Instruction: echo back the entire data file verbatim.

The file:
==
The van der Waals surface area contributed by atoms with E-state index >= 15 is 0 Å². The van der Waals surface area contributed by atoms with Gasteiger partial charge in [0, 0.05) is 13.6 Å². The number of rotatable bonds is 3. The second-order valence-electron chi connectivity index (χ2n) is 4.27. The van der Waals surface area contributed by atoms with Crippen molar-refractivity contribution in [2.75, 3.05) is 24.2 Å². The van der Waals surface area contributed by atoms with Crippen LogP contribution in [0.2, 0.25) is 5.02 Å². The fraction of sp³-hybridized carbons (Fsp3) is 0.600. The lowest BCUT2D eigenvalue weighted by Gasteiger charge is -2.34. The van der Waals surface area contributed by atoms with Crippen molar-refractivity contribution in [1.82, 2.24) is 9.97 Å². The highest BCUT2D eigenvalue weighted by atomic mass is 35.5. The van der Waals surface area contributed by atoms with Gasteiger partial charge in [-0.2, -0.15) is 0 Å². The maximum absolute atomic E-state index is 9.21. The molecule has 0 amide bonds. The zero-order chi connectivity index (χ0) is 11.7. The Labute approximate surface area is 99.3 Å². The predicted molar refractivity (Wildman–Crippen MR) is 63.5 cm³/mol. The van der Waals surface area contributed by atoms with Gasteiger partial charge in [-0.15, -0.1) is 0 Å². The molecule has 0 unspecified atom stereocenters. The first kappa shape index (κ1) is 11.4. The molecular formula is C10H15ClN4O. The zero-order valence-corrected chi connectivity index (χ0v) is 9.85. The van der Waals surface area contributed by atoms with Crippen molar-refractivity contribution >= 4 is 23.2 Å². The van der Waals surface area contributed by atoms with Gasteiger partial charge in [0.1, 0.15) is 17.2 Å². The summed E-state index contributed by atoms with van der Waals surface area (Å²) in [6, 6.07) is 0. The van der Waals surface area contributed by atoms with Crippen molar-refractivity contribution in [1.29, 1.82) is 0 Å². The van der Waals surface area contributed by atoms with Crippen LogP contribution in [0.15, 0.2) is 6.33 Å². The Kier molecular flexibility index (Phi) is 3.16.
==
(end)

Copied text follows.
The van der Waals surface area contributed by atoms with E-state index >= 15 is 0 Å². The van der Waals surface area contributed by atoms with Gasteiger partial charge in [0, 0.05) is 13.6 Å². The number of rotatable bonds is 3. The second-order valence-electron chi connectivity index (χ2n) is 4.27. The van der Waals surface area contributed by atoms with Crippen molar-refractivity contribution in [2.75, 3.05) is 24.2 Å². The van der Waals surface area contributed by atoms with Crippen LogP contribution in [0.2, 0.25) is 5.02 Å². The fraction of sp³-hybridized carbons (Fsp3) is 0.600. The lowest BCUT2D eigenvalue weighted by Gasteiger charge is -2.34. The van der Waals surface area contributed by atoms with Crippen molar-refractivity contribution in [1.82, 2.24) is 9.97 Å². The highest BCUT2D eigenvalue weighted by atomic mass is 35.5. The van der Waals surface area contributed by atoms with Gasteiger partial charge in [-0.2, -0.15) is 0 Å². The maximum absolute atomic E-state index is 9.21. The molecule has 0 amide bonds. The zero-order chi connectivity index (χ0) is 11.7. The Labute approximate surface area is 99.3 Å². The predicted molar refractivity (Wildman–Crippen MR) is 63.5 cm³/mol. The van der Waals surface area contributed by atoms with Gasteiger partial charge in [-0.15, -0.1) is 0 Å². The molecule has 0 unspecified atom stereocenters. The first kappa shape index (κ1) is 11.4. The molecular formula is C10H15ClN4O. The zero-order valence-corrected chi connectivity index (χ0v) is 9.85. The van der Waals surface area contributed by atoms with Crippen molar-refractivity contribution >= 4 is 23.2 Å². The van der Waals surface area contributed by atoms with Gasteiger partial charge in [0.1, 0.15) is 17.2 Å². The summed E-state index contributed by atoms with van der Waals surface area (Å²) in [6, 6.07) is 0. The van der Waals surface area contributed by atoms with Crippen molar-refractivity contribution in [1.29, 1.82) is 0 Å². The van der Waals surface area contributed by atoms with Crippen LogP contribution in [0.15, 0.2) is 6.33 Å². The Kier molecular flexibility index (Phi) is 3.16.